What is a Research Analyst
A research analyst is a person who prepares investigative reports on securities or assets for in-house or client use. Other names for this function include financial analyst, securities analyst, investment analyst, equity analyst, ratings analyst, or simply "analyst." The work conducted by the research analyst is in an effort to inquire, examine, find or revise facts, principles and theories for internal use by a financial institution or an external financial client. The report an analyst prepares entails the examination of public records of securities of companies or industries, and often concludes with a "buy," "sell" or "hold" recommendation.
If the research analyst is involved with an investment bank or a securities firm controlled by a member organization of the Financial Industry Regulatory Authority (FINRA), he or she may be required to register with a self-regulatory organization and/or take certain exams.
Breaking Down Research Analyst
Research analysts are usually divided into two groups: "buy-side" and "sell-side." A buy-side (brokerage) research analyst, employed by an asset management company, recommends securities for investment. The research of a sell-side (investment firm) analyst tends to be sold to the buy-side. Sell-side research is also given to clients for free for consideration, such as in an attempt to win business. Such research can be used to promote companies.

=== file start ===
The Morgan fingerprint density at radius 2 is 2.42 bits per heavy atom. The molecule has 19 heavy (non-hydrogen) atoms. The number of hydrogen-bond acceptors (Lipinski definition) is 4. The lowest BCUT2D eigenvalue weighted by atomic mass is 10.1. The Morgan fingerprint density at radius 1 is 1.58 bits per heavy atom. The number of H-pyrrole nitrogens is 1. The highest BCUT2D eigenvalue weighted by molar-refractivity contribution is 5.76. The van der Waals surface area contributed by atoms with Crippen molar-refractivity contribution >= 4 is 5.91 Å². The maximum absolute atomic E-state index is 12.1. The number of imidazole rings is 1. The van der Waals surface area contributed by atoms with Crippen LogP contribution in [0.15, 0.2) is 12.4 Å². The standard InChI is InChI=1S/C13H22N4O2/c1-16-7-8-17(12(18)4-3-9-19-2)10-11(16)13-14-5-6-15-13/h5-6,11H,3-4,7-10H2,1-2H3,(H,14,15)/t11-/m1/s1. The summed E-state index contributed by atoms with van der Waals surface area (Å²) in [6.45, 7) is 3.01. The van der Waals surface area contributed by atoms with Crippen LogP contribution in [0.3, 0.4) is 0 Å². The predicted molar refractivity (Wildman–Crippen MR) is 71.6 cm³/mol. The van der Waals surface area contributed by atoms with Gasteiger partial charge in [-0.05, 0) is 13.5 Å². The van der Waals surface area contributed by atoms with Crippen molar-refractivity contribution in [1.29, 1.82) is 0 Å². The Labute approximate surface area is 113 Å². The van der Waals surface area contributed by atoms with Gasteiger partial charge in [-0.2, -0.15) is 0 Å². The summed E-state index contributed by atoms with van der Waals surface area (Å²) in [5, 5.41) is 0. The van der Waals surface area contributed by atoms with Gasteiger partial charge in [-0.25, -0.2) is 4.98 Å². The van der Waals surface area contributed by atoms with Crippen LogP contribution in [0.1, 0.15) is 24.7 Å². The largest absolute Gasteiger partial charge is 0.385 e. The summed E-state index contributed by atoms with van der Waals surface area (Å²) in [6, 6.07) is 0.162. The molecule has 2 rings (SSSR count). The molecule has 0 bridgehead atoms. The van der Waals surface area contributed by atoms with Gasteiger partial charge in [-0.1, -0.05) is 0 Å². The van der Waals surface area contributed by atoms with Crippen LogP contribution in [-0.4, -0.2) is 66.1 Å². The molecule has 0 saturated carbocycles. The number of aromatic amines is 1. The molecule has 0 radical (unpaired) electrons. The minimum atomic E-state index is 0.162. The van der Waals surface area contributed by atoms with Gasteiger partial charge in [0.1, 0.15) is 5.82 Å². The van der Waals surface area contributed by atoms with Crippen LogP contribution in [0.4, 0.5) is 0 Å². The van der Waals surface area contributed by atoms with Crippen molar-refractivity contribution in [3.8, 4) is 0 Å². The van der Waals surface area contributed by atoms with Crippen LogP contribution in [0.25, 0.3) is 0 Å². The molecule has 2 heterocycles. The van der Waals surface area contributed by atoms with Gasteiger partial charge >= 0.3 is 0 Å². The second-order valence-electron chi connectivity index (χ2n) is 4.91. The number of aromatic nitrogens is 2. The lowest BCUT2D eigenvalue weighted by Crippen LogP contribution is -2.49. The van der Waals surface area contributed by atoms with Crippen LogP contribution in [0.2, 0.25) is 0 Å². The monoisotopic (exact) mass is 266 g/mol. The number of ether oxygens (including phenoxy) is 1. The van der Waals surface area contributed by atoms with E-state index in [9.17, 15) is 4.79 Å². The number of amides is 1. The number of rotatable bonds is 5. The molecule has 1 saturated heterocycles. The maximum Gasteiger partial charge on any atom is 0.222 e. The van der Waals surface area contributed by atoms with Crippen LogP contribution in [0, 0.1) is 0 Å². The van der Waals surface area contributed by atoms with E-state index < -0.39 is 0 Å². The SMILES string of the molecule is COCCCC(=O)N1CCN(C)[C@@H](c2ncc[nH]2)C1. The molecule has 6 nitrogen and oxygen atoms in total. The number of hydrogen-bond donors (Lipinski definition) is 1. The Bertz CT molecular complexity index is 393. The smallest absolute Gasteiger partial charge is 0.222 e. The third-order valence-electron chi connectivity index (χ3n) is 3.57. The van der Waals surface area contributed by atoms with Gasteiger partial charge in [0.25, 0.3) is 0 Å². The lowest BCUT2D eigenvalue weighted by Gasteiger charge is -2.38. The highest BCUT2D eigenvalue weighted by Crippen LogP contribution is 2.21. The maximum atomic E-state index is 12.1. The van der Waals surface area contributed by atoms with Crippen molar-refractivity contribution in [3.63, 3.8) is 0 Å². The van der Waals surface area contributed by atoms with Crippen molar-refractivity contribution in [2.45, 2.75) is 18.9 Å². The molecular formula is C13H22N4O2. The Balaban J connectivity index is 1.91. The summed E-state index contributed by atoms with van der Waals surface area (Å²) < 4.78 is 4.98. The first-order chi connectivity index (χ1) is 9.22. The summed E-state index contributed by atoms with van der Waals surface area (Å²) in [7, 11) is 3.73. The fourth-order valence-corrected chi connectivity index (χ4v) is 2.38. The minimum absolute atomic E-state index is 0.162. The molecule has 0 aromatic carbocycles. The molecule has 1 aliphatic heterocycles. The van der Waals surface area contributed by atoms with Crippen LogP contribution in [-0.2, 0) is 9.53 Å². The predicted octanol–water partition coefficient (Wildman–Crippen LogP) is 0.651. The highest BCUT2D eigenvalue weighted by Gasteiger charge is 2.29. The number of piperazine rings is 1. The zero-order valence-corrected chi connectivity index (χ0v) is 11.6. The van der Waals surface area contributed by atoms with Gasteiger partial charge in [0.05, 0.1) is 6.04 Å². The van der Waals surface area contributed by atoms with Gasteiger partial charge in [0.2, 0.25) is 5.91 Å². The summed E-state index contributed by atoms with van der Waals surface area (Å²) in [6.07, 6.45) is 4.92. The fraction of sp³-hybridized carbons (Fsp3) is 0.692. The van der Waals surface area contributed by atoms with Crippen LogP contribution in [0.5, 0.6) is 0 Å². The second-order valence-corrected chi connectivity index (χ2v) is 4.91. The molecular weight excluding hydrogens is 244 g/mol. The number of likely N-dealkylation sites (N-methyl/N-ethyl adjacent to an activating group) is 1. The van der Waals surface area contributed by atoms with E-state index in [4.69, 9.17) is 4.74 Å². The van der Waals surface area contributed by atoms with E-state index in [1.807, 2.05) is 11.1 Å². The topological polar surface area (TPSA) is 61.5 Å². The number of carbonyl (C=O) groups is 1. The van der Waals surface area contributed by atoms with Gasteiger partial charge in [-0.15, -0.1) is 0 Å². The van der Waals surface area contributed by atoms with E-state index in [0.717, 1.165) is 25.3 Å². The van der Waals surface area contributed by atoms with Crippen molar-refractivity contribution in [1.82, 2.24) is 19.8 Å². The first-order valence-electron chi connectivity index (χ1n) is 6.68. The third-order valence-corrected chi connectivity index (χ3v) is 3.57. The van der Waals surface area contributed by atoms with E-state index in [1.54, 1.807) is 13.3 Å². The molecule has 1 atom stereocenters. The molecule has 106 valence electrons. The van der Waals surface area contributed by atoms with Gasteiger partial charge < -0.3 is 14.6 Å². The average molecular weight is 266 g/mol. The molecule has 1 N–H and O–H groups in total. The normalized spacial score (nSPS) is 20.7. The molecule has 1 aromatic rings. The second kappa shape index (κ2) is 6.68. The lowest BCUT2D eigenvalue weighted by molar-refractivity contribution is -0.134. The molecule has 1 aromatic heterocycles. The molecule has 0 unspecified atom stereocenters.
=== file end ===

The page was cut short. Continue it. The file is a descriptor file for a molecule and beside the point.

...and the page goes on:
Buy-side research analysts are often considered more professional, academic and reputable compared to the sell-side. Sell-side research jobs, often likened to marketing, often pay higher salaries.
Who Employs Research Analysts?
Research analysts can work at a variety of companies, such as asset managers, investment banks, insurers, hedge funds, pension funds, brokerages or any business that needs to crunch data to spot trends or decide on a valuation, make an investment decision or forecast the outlook of a company or asset. According to the U.S. News Best Jobs report, the median salary for a research analyst in 2015 was $62,150, while the best-paid earned more than $120,000 and the lowest $33,530.
Research Analyst Qualifications
Companies that employ research analysts sometimes require a master's degree in finance or a Chartered Financial Analyst (CFA) designation on top of several regulatory hurdles. Research analysts might be required to take the Series 86/87 exam if they are involved with a member organization. Other securities licenses often required include the Series 7 general securities representative license and the Series 63 uniform securities agent license. FINRA licenses are typically associated with the selling of specific securities as a firm’s registered representative. Investment analysts may also seek to obtain the Chartered Financial Analyst (CFA) certification.